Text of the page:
Hurrying and Multitasking​ Are Enemies of Writing and Painting

red-rose-july-23-20133

Red Rose – Jacki Kellum Watercolor Painting

Life in the 21st-Century has become a hurried and frantic affair. The USA has become a paper-plate-society, and this is the era of the multitasker. Yet, multitasking and hurrying can  have devastating effects upon people who would like to write or to paint.

When I multitask, I am distracted, and I can neither write nor paint anything that is in any way meaningful. When I paint, I turn off my cell phone, my television, and my computer. When I write, I do the same, but I limit my use of the computer to that of a word processor. Very simply, before I begin to create in any way at all, I remove any of the escape routes that might present themselves to me as forms of technology, and I strive to meet my subject matter face-to-face. Then, I begin to unwrap it, layer by layer.

Creating for me is a process of digging deeply into the marrow of my subject, and it is my moving beyond the superficial in my response.  If I can do that effectively, my intuition begins to speak and to move me, and I strive to allow my intuition to complete the rest of the heavy lifting.

michelangelo

Michelangelo alluded to this artist’s intuition in saying that his sculptures [his art] lay within the stone and that he merely followed the path that he sensed within the rock and set the image free. I believe that Michelangelo was talking about the process of allowing his intuition to speak to him and to coach him as he created.

“I don’t know! I don’t know why I did it, I don’t know why I enjoyed it, and I don’t know why I’ll do it again!” –    Bart Simpson

Often, we don’t know why we do what we do in making art.  In creating art, something that leads the eyes and urges the hand to move speaks to the artist. The same is true in writing. Each person has a unique song that is coaching him, and as the artist or writer listens to his own coach–his own set of directives–he begins a journey along a set of stepping stones that become a work of art. Collectively speaking, the products that evolve from this process ultimately become an  artist’s style. In writing, this becomes the writer’s voice. Again, however, I am firmly convinced that it is impossible to access the intuition when we hurry and multitask. arnicalupinejune2220128x10facebook-image12

Wild Arnica and Lupines – Jacki Kellum Watercolor Painting

The confusing thing about my art, however, is that I actually paint very quickly, and I write very quickly, too. Although I begin the process slowly, deliberately, and cautiously, I complete the process in a creative burst. In painting, the use of energetic brush strokes is labeled as painting with bravura.

The movie The Agony and the Ecstasy was made about Michelangelo, and in my opinion, the Agony and the Ecstasy of creating have to do with our creating via our intuitions. I have written several posts about the intuition. It fascinates me.

“In creating art, something speaks to the artist and that something should be allowed to lead the way. By listening to that something–that inner voice–one is able to distil his own vision–or style.” – Jacki Kellum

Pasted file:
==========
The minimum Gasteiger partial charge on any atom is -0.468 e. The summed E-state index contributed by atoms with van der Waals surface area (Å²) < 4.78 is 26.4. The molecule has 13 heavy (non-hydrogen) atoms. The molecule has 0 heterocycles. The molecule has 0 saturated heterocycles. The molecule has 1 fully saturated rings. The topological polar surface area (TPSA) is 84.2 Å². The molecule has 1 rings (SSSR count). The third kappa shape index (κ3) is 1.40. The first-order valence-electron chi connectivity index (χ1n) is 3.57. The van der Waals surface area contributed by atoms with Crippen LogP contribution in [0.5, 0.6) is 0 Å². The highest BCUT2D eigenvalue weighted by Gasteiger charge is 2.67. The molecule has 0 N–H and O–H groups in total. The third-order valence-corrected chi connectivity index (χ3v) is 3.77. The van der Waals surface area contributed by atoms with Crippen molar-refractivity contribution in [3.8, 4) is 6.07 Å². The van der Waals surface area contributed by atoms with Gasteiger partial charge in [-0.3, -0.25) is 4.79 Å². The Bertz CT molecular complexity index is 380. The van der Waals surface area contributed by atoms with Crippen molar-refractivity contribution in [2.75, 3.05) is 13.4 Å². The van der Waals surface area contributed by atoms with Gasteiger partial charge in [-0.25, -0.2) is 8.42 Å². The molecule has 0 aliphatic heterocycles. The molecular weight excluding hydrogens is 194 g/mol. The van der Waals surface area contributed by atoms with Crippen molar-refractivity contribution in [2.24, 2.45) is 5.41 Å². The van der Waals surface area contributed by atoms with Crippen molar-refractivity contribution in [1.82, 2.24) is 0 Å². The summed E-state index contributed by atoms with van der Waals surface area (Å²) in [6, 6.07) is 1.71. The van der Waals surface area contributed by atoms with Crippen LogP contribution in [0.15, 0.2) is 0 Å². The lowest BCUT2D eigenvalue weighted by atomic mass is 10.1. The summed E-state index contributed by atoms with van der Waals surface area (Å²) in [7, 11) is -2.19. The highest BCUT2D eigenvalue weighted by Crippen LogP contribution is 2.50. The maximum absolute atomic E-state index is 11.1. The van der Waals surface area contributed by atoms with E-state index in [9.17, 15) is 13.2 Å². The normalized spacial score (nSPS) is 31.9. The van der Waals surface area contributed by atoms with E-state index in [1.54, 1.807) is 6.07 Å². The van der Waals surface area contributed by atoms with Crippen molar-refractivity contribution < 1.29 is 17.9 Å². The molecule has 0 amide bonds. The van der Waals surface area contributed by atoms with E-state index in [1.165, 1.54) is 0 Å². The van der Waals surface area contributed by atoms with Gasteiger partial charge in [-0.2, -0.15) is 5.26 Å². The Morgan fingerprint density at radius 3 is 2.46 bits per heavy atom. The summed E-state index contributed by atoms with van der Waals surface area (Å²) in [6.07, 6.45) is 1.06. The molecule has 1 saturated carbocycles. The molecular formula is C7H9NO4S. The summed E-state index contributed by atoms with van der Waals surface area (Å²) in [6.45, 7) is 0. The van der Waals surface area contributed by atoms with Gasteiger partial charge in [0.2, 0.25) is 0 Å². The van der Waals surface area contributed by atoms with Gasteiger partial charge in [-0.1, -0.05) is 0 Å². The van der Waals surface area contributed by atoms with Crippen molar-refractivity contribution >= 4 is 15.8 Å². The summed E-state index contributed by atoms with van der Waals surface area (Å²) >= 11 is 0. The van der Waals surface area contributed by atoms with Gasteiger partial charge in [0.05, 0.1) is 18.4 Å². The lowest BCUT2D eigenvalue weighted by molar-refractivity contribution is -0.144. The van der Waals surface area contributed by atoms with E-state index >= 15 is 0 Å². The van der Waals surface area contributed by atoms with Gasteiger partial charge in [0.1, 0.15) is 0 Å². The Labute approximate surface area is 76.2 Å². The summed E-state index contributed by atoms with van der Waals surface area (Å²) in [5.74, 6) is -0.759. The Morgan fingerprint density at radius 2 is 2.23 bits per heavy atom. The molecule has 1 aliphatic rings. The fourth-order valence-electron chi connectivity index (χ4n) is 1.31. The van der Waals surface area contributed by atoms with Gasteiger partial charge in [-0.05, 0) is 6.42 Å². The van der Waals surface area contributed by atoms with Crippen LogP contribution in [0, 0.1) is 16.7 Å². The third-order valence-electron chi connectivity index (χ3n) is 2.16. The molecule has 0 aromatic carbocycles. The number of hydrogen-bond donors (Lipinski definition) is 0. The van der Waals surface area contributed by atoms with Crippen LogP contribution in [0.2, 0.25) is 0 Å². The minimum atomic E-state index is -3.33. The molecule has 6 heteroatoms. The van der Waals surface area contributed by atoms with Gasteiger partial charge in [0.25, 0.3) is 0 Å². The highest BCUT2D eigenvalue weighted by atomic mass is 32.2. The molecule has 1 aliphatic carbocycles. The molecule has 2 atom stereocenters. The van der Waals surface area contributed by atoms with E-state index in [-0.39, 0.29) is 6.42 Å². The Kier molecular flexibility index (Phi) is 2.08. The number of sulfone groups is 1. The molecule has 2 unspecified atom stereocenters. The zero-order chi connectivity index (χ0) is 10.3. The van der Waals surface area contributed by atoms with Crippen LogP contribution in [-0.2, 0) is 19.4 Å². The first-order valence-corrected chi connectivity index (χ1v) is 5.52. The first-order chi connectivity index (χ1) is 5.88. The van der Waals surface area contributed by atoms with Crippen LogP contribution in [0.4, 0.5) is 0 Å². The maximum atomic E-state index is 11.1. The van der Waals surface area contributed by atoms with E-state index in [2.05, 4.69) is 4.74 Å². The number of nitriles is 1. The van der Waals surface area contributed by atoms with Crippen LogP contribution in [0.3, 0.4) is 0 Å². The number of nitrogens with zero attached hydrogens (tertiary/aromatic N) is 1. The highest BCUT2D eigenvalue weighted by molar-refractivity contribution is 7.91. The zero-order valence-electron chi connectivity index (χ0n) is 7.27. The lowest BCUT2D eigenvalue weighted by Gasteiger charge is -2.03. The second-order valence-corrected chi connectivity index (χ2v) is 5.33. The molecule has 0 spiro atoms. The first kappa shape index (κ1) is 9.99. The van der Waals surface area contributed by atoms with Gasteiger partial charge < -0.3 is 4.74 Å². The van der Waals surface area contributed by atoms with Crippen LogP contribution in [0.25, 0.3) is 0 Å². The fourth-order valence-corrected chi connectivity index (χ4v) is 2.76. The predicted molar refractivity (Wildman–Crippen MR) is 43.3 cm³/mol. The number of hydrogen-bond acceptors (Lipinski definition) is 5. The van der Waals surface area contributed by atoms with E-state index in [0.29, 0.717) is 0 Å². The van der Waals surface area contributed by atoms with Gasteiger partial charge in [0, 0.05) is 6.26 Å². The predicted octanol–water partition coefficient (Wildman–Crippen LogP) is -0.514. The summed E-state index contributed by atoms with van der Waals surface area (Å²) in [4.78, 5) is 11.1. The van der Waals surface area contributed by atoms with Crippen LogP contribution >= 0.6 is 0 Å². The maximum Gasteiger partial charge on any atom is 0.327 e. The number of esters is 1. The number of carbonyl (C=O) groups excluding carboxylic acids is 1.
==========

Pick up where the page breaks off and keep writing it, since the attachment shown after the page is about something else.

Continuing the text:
“Knowing why one does this or that while creating is not important. Making art is an intuitive response.  An essential key in learning to paint is learning to hear the voice of your inner artist and allowing that voice to lead the way.”  – Jacki Kellum

In my opinion, the process of entering into our intuitions is like meditating. As we calm down and begin to hear our intuitions speak, we enter a meditative-like zone.  It is within this zone that the Ecstasy of being creative prevails. Riding one’s intuition is like sky-diving. Your inner airplane takes you to one of the highest places within yourself and then, you jump.

Flipping and floating, you begin to cascade downward, but ultimately, you hit the ground. BAM! The intuition ride is over. The high is gone, and the idea is no longer fresh and exciting; yet, the work is often incomplete. In writing, you have reached the time for editing and re-writing. For artists, this is the time for reworking over and over again. The editing stage of creating is where the Agony part of producing art sets in.

I am blessed with an inordinate amount of creativity, and much of what people see of me is produced while jumping from one of my flights of fantasy. On the flip side, I am terrible at seeing things through. When the magic of a project is gone, I am gone, too. I am off, seeking another place to soar. I begin seeking another fresh idea to explore; I begin looking for another creative high.

The bad but essential news is that in order to succeed in art, or anything else, we must force ourselves to finish the project. In farm country, the expression is “Plow to the End of the Row.” In other words, finish what you start.

Turtle Criss-Crossed, Africa, Senegal, Tortie, Carapace

Slow and Steady Wins the Race

©Jacki Kellum July 22, 2016

Slowly

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